Discussant comments made during the book launch and discussion for Barry Buzan and Amitav Acharya’s edited book Non-Western International Relations Theory, American University, 3 May 2010. Both editors made remarks before my comments, but as usual I didn’t record those since I didn’t have their permission to do so.
I was fortunate enough to be part of a panel on “Geopolitics and Empire” as part of Virginia Tech’s one-day conference “GEOPOL 2010” earlier today. Panelists had what we might call an “academic 10 minutes” (which comes in closer to 15 minutes) to make some remarks on the topic; here’s what I had to say, building on some of my stuff on the legitimation of US foreign policy through the strategic deployment of various commonplaces of “civilization”/”civilizations.”
Shorter book talk, delivered as part of the University of Florida’s workshop on “Epistemology and Method in International Relations.” Not crazy about the workshop title — none of the participants were! — but it was a wonderful workshop all the same.
The Conduct of Inquiry in International Relations, round two: a talk delivered at Lehigh University on 24 February 2010, to an audience mainly consisting of undergraduate students. Basically the same slides as the USC talk, but different audiences produce different emphases and an overall distinctive tone.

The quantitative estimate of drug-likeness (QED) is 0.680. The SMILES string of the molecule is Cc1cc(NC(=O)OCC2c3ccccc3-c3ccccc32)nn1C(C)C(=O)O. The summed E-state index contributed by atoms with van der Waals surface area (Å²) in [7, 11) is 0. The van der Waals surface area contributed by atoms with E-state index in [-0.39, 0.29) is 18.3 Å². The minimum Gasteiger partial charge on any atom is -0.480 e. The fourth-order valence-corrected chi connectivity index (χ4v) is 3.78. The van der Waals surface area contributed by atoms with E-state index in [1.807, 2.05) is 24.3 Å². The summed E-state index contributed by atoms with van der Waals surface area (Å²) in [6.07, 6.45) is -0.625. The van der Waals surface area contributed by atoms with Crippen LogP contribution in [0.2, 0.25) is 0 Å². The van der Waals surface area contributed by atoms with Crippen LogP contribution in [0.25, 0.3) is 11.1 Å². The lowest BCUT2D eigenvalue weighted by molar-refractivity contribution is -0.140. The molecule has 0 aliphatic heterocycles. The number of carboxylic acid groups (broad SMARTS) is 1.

Here are my comments from the (in)famous Battlestar Galactica panel from ISA 2010 in New Orleans. The paper in question is still rather rough, but I’m happy with the overall shape it’s taking.
My somewhat elliptical discussant comments from a panel entitled “What Language(s) Do You Speak? Knowledge, Networks and the Sociology of IR,” from the 2010 ISA conference in New Orleans.
Here is the live performance of my not-a-classic-of-philosophical-drama dialogue “Two Philosophers Shoveling Snow,” an earlier version of which was posted over at The Duck a few days ago. The attached file is the slides from which Benjamin Herborth and I read the dialogue during a roundtable on critical realism at the 2010 ISA annual meeting. I took the part of “Roy” the critical realist, and gave Benjamin the part of “Will” the pragmatist — and he started his subsequent presentation by announcing that he was not Will. Obviously I’m not Roy, either.
Here’s a talk on my new book “The Conduct of Inquiry in International Relations” — scheduled for release this summer — that I gave at the University of Southern California, 25 January 2010. Watch this space for more book talks over the next few months.
Here is part two of my presentation and the 2009 NSF Workshop on Interpretive Methodologies in Political Science. The workshop — held in Toronto, Canada, conveniently just prior to the APSA annual meeting in that city — was on interpretive political science; my presentation was on philosophy of science, research methodology, and such things. Based on my forthcoming book, of course, but a slightly different mix of the same themes I’ve played with in other performances archived here on the site.